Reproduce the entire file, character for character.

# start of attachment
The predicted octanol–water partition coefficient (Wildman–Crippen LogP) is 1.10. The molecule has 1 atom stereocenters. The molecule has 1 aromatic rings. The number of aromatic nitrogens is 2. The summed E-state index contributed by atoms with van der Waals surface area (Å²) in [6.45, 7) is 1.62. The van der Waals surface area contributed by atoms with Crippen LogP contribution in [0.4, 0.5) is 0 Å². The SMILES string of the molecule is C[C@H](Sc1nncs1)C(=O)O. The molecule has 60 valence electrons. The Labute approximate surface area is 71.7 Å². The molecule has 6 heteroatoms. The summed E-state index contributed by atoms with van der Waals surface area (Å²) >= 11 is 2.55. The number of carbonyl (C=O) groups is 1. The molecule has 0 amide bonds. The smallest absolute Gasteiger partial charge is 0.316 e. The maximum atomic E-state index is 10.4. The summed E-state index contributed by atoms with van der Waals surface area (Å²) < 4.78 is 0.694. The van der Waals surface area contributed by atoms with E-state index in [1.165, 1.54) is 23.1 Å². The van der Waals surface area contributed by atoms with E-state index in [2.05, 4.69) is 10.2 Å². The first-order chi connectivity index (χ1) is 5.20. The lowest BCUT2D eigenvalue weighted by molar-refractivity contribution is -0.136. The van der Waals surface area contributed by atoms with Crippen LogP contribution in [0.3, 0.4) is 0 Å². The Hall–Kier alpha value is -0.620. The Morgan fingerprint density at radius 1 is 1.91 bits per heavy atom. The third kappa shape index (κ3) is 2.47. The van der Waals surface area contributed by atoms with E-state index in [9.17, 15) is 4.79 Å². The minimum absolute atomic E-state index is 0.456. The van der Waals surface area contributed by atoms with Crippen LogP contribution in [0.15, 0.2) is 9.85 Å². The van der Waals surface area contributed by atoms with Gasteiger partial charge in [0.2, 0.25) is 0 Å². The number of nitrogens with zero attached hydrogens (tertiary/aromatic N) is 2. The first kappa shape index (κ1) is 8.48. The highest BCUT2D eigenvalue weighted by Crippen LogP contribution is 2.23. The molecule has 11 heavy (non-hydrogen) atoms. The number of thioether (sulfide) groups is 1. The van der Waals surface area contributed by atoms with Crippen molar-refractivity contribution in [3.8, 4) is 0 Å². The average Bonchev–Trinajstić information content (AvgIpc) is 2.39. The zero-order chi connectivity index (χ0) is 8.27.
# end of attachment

The predicted octanol–water partition coefficient (Wildman–Crippen LogP) is 1.10. The molecule has 1 atom stereocenters. The molecule has 1 aromatic rings. The number of aromatic nitrogens is 2. The summed E-state index contributed by atoms with van der Waals surface area (Å²) in [6.45, 7) is 1.62. The van der Waals surface area contributed by atoms with Crippen LogP contribution in [0.4, 0.5) is 0 Å². The SMILES string of the molecule is C[C@H](Sc1nncs1)C(=O)O. The molecule has 60 valence electrons. The Labute approximate surface area is 71.7 Å². The molecule has 6 heteroatoms. The summed E-state index contributed by atoms with van der Waals surface area (Å²) >= 11 is 2.55. The number of carbonyl (C=O) groups is 1. The molecule has 0 amide bonds. The smallest absolute Gasteiger partial charge is 0.316 e. The maximum atomic E-state index is 10.4. The summed E-state index contributed by atoms with van der Waals surface area (Å²) < 4.78 is 0.694. The van der Waals surface area contributed by atoms with E-state index in [1.165, 1.54) is 23.1 Å². The van der Waals surface area contributed by atoms with E-state index in [2.05, 4.69) is 10.2 Å². The first-order chi connectivity index (χ1) is 5.20. The lowest BCUT2D eigenvalue weighted by molar-refractivity contribution is -0.136. The van der Waals surface area contributed by atoms with Crippen LogP contribution in [0.3, 0.4) is 0 Å². The Hall–Kier alpha value is -0.620. The Morgan fingerprint density at radius 1 is 1.91 bits per heavy atom. The third kappa shape index (κ3) is 2.47. The van der Waals surface area contributed by atoms with E-state index in [9.17, 15) is 4.79 Å². The minimum absolute atomic E-state index is 0.456. The van der Waals surface area contributed by atoms with Crippen LogP contribution in [0.15, 0.2) is 9.85 Å². The van der Waals surface area contributed by atoms with Gasteiger partial charge in [0.2, 0.25) is 0 Å². The number of nitrogens with zero attached hydrogens (tertiary/aromatic N) is 2. The first kappa shape index (κ1) is 8.48. The highest BCUT2D eigenvalue weighted by Crippen LogP contribution is 2.23. The molecule has 11 heavy (non-hydrogen) atoms. The number of thioether (sulfide) groups is 1. The van der Waals surface area contributed by atoms with Crippen molar-refractivity contribution in [3.8, 4) is 0 Å². The average Bonchev–Trinajstić information content (AvgIpc) is 2.39. The zero-order chi connectivity index (χ0) is 8.27.